Unitranche on the up down under

Australia is beginning to follow the US and Europe in their embrace of the unitranche structure.

Australian private real estate fund managers are becoming more accustomed to unitranche structures, not only through M&A transactions but also through real estate debt financings.

In its market outlook for 2018 published early in January, Partners Group, the Switzerland-headquartered global private markets firm, said it had seen more demand for institutional unitranche debt in Australia over the past six months.

Brae Sokolski, chief investment officer at MaxCap Group, a real estate debt and investment firm headquartered in Melbourne, also tells PDI that unitranche structures have been seen recently in senior lending strategies.

“We recently lent A$100 million to residential developers in Melbourne through the unitranche structure with 75 percent loan to existing value of the project ratio,” Skolski tells PDI, adding that MaxCap had been mandated by an Australian superannuation fund to provide development finance through one of its real estate debt funds.

Around 60 percent of the request for debt facilities that he is receiving are now unitranche structures, according to Daniel Erez, a managing director at Newground Capital, the Brisbane-headquartered real estate investment manager with $385 million in projects under active management.

Having a single party at the negotiating table brings simplicity and with it an increase in the premium that borrowers are willing to pay for the facility, according to Erez.

The unitranche structure, a single facility that covers both senior and mezzanine tranches, is designed to have a blended risk-return profile of both senior debt and mezzanine debt, according to Hogan Lovells, a London and Washington DC-headquartered law firm.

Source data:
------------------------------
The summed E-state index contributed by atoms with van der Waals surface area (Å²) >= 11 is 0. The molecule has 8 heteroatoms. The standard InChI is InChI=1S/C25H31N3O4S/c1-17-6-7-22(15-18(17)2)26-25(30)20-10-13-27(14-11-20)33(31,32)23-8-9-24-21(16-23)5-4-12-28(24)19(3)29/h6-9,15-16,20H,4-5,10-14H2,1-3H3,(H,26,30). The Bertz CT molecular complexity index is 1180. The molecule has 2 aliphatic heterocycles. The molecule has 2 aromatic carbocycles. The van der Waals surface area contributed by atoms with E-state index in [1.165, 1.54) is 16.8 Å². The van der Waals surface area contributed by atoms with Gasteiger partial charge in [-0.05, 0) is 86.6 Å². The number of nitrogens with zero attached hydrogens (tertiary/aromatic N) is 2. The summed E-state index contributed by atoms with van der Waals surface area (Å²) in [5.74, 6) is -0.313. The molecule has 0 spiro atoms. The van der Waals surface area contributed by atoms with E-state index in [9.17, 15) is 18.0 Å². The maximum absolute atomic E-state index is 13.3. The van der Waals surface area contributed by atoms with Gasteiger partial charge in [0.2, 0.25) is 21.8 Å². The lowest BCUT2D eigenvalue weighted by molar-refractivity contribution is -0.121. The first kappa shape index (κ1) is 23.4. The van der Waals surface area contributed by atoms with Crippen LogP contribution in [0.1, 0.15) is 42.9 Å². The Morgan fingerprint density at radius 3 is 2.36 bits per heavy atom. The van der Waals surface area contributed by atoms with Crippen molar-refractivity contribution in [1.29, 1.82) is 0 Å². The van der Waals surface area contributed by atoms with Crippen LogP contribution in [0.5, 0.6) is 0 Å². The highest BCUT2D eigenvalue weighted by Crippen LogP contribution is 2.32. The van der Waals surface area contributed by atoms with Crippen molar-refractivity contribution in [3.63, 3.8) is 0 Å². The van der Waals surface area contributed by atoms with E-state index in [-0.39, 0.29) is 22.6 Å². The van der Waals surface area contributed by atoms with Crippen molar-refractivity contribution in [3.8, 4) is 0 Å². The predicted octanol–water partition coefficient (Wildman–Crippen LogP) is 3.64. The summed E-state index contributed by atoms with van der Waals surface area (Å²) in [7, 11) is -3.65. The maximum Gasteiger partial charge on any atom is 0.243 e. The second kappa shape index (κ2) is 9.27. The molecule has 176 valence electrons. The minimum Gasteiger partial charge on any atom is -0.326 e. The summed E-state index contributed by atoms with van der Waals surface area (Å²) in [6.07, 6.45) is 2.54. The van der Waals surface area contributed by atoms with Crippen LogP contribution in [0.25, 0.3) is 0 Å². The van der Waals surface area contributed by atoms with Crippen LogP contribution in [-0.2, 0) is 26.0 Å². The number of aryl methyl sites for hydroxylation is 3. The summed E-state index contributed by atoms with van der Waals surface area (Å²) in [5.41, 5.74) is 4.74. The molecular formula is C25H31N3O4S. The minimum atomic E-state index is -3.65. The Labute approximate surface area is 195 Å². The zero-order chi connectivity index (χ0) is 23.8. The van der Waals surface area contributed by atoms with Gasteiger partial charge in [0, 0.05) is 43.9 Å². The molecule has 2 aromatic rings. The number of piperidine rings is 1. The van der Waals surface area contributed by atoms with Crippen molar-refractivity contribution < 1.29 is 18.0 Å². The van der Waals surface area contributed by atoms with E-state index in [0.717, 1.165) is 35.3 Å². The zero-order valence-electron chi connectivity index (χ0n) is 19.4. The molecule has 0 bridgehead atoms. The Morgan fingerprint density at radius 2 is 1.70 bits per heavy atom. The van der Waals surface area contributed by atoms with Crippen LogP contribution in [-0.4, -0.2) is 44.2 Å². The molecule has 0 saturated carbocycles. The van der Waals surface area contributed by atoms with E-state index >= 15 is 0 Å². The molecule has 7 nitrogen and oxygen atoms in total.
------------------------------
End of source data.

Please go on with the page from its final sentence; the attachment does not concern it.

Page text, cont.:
“From the lenders’ perspective, given their nature, they typically don’t want the money back from quarterly instalments. They prefer a single drawdown and single repayment at maturity of the deal,” explains Richard Hayes, a Sydney-based partner at Hogan Lovells.

“From the borrowers’ perspective, they like not having an additional drain on their cash flows, which frees them up for investment in their business and other purposes, rather than paying back their debt,” Hayes adds, noting that having no loan repayments until maturity gives borrowers more flexibility.

He notes that when a borrower generates surplus cash flow, a portion of it will not be swept to repay the loan, but kept on the balance sheet under the unitranche structure.

As banks retreat from lending to developers amid tightening regulatory requirements, more institutional lending deals are being backed by non-bank lenders, which are not subject to leveraged loan guidelines.

For instance, Australian banks have been pulling back from lending to real estate developers since the Australian Prudential Regulation Authority (APRA), a regulator of the Australian financial services industry, took a stricter stance on cutting institutional lending in 2015.

APRA said on March 31, 2017 that the annual growth rate of investor lending, which includes lending activities from all authorised deposit-taking institutions in Australia, has remained below 10 percent since October 2015.

“The 10 percent growth benchmark continues to provide an appropriate constraint in the current environment, balancing the need to continue to moderate new investor lending with the increasing supply of newly completed construction which must be absorbed in the year ahead,” Wayne Byres, the chairman of APRA, said in a statement last year.

Erez explains that as recently as 18 months ago, developers could still access up to 80 percent of their development cost from the major banks, while now it is down to 50 or 60 percent, creating opportunities for private credit lenders to fill the gap.